Phish 3.0 is an interesting creature -- even though the lineup hasn’t changed in 25 years, there are subtle complexities to the latest re-incarnation of the Vermont foursome that set it apart from the band’s first and second go-rounds. Gone (at least for now) are many of the exhilarating jams and idiosyncratic antics that defined much of the band’s stage persona for their first 16 years; also missing, thanks to a clean-and-sober lifestyle that the band has embraced in the wake of guitarist Trey Anastasio’s 2006 arrest and subsequent rehab, are many of the prosaic, directionless outings that marred the post-hiatus years of 2003-04.
Fresh off a historic four-night stand at Colorado’s famed Red Rocks, Phish settled in for its first one-night performance at Shoreline since 1997 (the band played two-night runs in Mountain View in 1999, 2000 and 2003). Many fans viewed Shoreline as the “sleeper” of the tour, wedged between Red Rocks and two shows at the majestic Gorge Amphitheater in Washington this coming weekend; add to the mix the fact that Shoreline was the band’s only California appearance this summer and the expectations ran high.
While it may not have been the barnburner the diehards may have been expecting, Phish certainly didn’t disappoint the faithful, mixing a healthy dose of classics ("David Bowie" and "Maze") with newer material (more on that in a moment) and an ultra-rare performance of the Velvet Underground’s “Oh! Sweet Nuthin’,” last played when the band trotted out the entirety of the VU’s classic album Loaded as their musical costume for Halloween 1998.
Phish aptly showcased three songs from the upcoming album, Joy (out September 8): the raunchy, bluesy “Stealing Time from the Faulty Plan,” the growing-up anthem “Backwards Down the Number Line,” and “Time Turns Elastic,” a 16+ minute multi-segmented epic that takes its time getting going, and (believe it or not) ends too soon -- about halfway through, the band locks into an ascending riff that functions as a chorus of sorts and has potential to stretch into vast experimental territory (if and when Phish decides to take it there).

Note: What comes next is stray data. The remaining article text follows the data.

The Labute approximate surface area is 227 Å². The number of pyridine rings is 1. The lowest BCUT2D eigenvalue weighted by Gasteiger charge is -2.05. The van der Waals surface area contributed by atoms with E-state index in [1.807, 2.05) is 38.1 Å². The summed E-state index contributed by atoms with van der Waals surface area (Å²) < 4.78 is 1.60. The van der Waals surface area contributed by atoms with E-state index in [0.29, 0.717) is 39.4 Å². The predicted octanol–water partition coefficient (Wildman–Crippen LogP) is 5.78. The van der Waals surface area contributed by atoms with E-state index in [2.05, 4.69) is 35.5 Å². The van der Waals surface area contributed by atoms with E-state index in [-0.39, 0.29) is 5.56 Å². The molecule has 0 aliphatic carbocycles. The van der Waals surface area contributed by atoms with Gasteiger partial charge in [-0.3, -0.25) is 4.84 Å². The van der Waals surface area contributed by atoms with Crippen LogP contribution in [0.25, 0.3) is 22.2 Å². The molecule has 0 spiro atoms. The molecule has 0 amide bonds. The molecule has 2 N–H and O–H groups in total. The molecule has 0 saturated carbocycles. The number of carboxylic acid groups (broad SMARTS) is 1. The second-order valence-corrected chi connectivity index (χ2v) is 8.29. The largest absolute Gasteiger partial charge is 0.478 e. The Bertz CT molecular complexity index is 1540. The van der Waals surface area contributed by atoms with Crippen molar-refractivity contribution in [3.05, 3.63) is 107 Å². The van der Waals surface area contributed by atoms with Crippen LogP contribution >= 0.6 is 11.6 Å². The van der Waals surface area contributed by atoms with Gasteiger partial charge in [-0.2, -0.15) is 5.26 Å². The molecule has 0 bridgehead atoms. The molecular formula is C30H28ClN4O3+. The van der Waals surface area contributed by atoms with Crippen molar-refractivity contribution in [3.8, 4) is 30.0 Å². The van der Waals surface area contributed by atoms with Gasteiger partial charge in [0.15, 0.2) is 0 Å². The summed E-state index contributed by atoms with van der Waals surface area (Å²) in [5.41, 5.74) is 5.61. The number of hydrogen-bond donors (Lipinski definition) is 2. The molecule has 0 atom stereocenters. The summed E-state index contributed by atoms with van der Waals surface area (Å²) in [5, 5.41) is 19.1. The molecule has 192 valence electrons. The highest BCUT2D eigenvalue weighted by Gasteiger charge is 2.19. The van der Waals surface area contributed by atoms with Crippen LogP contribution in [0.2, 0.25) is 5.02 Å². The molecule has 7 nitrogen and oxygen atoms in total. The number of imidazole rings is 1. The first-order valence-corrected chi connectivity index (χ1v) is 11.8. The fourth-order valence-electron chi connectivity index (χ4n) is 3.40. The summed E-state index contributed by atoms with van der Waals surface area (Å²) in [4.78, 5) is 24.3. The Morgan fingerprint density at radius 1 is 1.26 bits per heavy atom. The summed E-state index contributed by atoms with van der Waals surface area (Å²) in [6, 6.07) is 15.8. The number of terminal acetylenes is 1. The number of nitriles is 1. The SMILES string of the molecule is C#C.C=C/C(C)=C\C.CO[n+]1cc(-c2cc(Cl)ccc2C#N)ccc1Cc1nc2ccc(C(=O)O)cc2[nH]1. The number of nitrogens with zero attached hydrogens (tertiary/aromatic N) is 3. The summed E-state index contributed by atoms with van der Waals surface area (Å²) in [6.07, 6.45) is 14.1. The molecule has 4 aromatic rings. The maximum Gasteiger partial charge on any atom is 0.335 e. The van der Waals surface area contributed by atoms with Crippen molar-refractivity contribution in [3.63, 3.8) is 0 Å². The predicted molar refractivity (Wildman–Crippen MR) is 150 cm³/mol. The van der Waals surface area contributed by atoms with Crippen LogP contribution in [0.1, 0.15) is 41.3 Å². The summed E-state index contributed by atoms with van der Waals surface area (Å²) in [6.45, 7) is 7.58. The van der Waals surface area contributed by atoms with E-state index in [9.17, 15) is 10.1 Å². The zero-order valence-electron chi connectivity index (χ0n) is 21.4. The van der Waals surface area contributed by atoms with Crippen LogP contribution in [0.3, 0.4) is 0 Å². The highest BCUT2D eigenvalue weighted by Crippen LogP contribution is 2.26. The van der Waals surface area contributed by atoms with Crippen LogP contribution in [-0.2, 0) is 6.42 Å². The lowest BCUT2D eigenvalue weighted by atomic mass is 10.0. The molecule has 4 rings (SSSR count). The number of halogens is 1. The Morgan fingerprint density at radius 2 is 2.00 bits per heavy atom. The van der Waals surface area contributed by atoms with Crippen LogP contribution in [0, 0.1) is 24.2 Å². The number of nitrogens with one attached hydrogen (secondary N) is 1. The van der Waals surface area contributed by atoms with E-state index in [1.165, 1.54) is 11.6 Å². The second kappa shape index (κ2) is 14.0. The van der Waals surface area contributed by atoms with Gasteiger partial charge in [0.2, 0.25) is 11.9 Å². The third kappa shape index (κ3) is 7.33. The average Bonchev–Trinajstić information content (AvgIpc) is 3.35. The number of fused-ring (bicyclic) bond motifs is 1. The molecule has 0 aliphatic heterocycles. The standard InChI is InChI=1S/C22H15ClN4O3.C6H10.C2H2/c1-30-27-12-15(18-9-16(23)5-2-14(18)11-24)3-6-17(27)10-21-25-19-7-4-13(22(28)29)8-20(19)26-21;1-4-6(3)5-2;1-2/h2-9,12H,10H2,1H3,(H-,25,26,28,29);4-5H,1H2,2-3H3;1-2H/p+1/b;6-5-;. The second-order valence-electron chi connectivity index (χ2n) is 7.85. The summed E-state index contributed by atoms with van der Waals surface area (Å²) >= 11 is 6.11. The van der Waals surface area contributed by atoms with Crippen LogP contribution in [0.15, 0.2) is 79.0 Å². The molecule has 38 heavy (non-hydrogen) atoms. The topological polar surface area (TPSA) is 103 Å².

Oddly enough, the concept of holding back is prevalent in Phish 3.0; with the exception of a sublime, exploratory “Down with Disease” that highlighted the 2nd set, there was a relative absence of chances taken (as there has been all tour, with a few notable exceptions). Heading up the list of missed opportunities was a truncated “Halley’s Comet” that showed up early in the 1st set -- in the past, the song had been a springboard for outstanding group improvisation, but the “new” Phish appears reticent to push the boundaries of the jamming style for which it set the bar so high early in its career (at least for now).
As with most of Phish’s large amphitheater shows this summer, Shoreline tickets were plentiful -- “miracles” abounded as people who’d scooped up LiveNation’s four-ticket maximum back in March were stuck either unloading their extras for a fraction of the face value or simply giving them away. Even those who had to eat a $60 ticket or two didn’t seem disappointed with the outcome, however, and as the masses streamed from the venue after the band closed its encore with Jimi Hendrix’s “Bold as Love,” it was clear that when (not if) Phish returns to Northern California, the faithful will return, again and again.